Trump administration seeks endangered species rule changes
Wildlife advocates say the proposals could speed extinctions of threatened species
The Trump administration wants to change how endangered species are protected by the U.S. government.
Administration officials on Thursday proposed new rules they said would advance conservation by simplifying and improving how the landmark Endangered Species Act is used.
The changes include potential limits on habitat protections, an end to automatic protections for threatened plants and animals, and streamlining inter-agency consultations when federal government actions could jeopardize a species.
"These rules will be very protective," said U.S. Interior Department Deputy Secretary David Bernhardt, adding that the changes also will reduce the "conflict and uncertainty" associated with many protected species.
Such conflicts have been numerous in the decades since the act's 1973 passage, ranging from disruptions to logging to protect spotted owls to attacks on livestock that have accompanied the restoration of grey wolves in the Rocky Mountains and upper Midwest.
Democrats decry potential environmental impact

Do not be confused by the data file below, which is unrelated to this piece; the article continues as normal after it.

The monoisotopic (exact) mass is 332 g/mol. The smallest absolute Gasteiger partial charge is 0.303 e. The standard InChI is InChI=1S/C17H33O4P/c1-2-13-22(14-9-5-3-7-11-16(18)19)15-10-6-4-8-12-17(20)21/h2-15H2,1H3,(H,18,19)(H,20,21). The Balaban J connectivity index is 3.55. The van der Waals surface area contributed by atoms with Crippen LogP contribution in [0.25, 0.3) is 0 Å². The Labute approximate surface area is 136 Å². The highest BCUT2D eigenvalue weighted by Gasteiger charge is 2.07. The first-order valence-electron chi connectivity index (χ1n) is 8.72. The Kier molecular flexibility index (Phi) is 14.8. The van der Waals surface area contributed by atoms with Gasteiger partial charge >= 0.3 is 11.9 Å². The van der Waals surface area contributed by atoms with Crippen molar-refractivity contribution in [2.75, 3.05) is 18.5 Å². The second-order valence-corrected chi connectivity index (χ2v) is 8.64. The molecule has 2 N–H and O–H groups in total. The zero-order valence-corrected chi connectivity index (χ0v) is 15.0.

Wildlife advocates and Democrats said such moves would speed extinctions in the name of furthering the administration's anti-environment agenda.
Species currently under consideration for protections are considered especially at risk, including the North American wolverine and the monarch butterfly, they said.
In a statement, the Natural Resource Defence Council said undermining existing protections "prioritizes politics over science at the expense of our nation's natural heritage."
"It essentially turns every listing of a species into a negotiation," said Noah Greenwald with the Center for Biological Diversity. "They could decide that building in a species habitat or logging in trees where birds nest doesn't constitute harm."
The proposals come amid longstanding criticism of the Endangered Species Act by business groups and Republicans in Congress.
Republican lawmakers are pushing legislation to enact broad changes to the Endangered Species Act, saying it hinders economic activities while doing little to restore species.